Have you ever tried using insecticidal soaps to deal with hungry garden bugs and pests? If you're already cultivating a population of good garden bugs and are looking for other, natural ways to get those pesky aphids, mites, mealy bugs and other soft-bodied beasties off your veggies, here are a few sustainable, affordable recipes for homemade insecticidal soaps.
Peppermint and Neem Insecticidal Soap
At first glance, you might not expect every hippie's favorite some-suds-maker to make a good insecticidal soap, but what Dr. Bronner's lacks in fancy packaging, it more than makes up for in green points and all-natural versatility.
To make this pesticidal soap, just add 2-3 tbsp of Dr. Bronner's peppermint soap and 1 tbsp of neem oil to one gallon of water. Spray or swab plants as necessary, being sure to get the undersides of leaves too. If you apply the bug soap to actual vegetables, just remember to thoroughly rinse the veggies before you eat them: while Dr. Bronner's is certified organic, it's really not all that tasty! And, remember that this (like most natural bug soaps) is a long-term solution, so don't expect one application to solve your infestation problems.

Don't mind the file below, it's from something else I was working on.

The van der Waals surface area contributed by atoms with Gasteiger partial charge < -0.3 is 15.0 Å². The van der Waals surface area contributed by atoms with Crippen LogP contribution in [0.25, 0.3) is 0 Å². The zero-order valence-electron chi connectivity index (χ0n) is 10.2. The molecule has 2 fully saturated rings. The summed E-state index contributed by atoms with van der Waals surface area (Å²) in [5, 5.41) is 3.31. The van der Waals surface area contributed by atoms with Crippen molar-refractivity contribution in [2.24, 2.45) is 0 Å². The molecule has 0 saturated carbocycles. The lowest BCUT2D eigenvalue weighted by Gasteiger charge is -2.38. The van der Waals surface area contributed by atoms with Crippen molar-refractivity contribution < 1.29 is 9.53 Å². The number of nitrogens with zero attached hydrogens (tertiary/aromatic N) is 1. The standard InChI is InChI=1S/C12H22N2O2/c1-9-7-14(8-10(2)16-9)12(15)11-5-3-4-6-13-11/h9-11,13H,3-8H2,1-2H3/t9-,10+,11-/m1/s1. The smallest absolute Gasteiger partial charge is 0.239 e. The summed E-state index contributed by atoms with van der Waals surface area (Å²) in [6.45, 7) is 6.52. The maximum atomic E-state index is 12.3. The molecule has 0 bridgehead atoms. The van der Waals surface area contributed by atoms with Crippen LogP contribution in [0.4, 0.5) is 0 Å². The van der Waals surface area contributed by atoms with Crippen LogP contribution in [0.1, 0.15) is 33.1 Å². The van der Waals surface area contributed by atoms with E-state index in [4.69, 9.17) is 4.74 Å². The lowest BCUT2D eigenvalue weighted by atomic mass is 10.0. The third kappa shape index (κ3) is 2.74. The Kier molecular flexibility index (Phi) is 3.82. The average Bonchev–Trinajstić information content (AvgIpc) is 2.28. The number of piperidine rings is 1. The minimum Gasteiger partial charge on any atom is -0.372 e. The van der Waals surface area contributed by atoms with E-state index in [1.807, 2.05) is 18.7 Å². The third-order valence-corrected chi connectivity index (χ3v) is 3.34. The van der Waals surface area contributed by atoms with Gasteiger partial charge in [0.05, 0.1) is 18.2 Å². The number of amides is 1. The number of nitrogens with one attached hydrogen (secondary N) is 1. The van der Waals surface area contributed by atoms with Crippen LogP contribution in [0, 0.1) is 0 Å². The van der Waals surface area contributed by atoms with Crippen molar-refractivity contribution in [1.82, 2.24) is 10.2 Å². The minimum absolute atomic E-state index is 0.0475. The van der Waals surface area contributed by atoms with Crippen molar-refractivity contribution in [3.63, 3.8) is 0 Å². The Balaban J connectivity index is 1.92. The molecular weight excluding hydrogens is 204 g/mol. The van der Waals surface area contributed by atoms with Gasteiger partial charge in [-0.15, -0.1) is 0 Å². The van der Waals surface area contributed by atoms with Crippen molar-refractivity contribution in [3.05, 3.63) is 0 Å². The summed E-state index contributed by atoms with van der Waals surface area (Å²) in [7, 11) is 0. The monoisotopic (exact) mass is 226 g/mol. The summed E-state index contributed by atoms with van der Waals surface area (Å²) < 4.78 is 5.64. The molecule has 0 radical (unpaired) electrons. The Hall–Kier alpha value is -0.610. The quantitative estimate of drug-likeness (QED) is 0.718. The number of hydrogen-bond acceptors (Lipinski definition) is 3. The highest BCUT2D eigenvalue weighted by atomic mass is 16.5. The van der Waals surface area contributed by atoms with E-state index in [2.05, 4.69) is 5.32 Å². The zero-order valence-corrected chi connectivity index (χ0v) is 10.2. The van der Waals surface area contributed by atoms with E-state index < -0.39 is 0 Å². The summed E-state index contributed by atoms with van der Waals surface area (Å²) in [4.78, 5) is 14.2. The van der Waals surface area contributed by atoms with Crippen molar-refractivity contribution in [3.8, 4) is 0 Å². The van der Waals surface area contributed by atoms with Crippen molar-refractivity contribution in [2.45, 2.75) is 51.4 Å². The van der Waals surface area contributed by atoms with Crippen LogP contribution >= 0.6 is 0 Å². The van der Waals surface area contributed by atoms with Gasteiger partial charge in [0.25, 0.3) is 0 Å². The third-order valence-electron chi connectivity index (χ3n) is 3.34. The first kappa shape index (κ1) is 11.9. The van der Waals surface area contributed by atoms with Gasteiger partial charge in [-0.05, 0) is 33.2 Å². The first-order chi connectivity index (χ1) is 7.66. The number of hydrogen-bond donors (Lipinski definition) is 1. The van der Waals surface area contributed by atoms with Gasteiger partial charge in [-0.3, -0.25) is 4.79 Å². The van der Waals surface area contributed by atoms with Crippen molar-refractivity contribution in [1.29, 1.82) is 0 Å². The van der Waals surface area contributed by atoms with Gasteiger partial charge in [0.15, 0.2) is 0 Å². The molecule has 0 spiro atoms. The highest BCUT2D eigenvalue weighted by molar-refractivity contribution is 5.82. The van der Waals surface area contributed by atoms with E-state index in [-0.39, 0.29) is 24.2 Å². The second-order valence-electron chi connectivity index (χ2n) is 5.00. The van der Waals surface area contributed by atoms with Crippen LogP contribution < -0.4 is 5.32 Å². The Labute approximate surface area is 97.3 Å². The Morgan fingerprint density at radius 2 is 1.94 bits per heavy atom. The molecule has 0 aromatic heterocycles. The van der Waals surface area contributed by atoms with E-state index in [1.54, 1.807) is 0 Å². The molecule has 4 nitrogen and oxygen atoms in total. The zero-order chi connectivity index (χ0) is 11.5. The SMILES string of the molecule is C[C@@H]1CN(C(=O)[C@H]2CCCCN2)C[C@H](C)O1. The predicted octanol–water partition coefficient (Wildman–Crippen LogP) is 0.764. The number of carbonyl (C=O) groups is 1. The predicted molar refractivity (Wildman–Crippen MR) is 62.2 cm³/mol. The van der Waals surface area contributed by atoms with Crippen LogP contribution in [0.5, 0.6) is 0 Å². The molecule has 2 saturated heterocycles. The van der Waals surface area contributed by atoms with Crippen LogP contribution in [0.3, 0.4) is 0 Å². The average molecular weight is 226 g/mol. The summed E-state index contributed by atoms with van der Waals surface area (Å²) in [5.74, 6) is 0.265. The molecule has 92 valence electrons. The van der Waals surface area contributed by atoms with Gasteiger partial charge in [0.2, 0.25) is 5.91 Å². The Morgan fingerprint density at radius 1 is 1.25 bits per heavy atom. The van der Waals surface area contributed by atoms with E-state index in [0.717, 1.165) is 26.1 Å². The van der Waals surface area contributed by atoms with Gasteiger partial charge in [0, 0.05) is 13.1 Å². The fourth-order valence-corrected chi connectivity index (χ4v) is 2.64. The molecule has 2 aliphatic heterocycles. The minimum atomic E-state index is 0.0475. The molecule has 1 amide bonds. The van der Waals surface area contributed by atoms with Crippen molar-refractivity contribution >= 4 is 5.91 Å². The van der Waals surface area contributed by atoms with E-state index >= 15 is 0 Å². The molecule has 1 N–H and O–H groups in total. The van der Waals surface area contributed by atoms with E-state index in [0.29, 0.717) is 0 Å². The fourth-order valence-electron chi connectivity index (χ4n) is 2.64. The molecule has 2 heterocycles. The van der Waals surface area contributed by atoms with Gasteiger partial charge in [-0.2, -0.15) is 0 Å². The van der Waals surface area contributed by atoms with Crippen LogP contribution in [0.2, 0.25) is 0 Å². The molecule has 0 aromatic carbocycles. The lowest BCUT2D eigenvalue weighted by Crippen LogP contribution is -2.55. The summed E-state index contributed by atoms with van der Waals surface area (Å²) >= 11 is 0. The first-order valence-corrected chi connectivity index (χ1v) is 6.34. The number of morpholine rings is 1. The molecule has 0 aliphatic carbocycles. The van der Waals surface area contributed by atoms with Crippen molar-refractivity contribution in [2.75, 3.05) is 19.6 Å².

Silky Smooth Insecticidal Soap
Here's another insecticidal soap that I made a slight modification to: instead of using dish soap (as this bug soap recipe did when given to me), I replaced it with Dr. Bronner's again. It's a bit pricier, but Dr. Bronner's goes a long way, plus it 100% safe to use in just about any situation.
To make this pesticidal soap, mix 1 tbsp peanut or vegetable oil, 2-5 drops of liquid soap, and 1 quart of water. Mix well and apply to the stems, leaves and undersides of leaves of the infected plant. Like other insecticidal soaps, this isn't a quick fix but with repeated and persistent application it works!
Citrus Insecticidal Soap
To make this pesticidal bug soap, grate the rinds of 2 lemons and 2 oranges, then add the grated peels to 3 cups boiling water. Remove from heat, add 1 tbsp soap (like Dr. Bronner's), cover and let steep overnight. To use, strain and spray directly onto bugs and slugs, or apply to the tops and undersides of leaves as needed.
Use Caution When Making Your Own Insecticidal Soap
When making your own insecticidal and pesticidal soaps, it's important to remember to use a foaming agent (i.e., soap) that does not contain sodium lauryl sulfate. Sodium lauryl sulfate is not safe for human consumption and is actually even used in testing facilities for its skin-irritating properties. Here and there on the internet you'll find recipes for homemade bug soaps that advocate using dish soap and the like. Should you choose to use those recipes, I encourage you to use a safe, non-sodium-lauryl-sulfate-containing soap (like most Dr. Bronner's soaps) instead. While your end product won't be as sudsy as it could have been, your insecticidal soap will be much safer!
(Images graciously provided by tijmen, pawel 231 and asolario. Thanks!)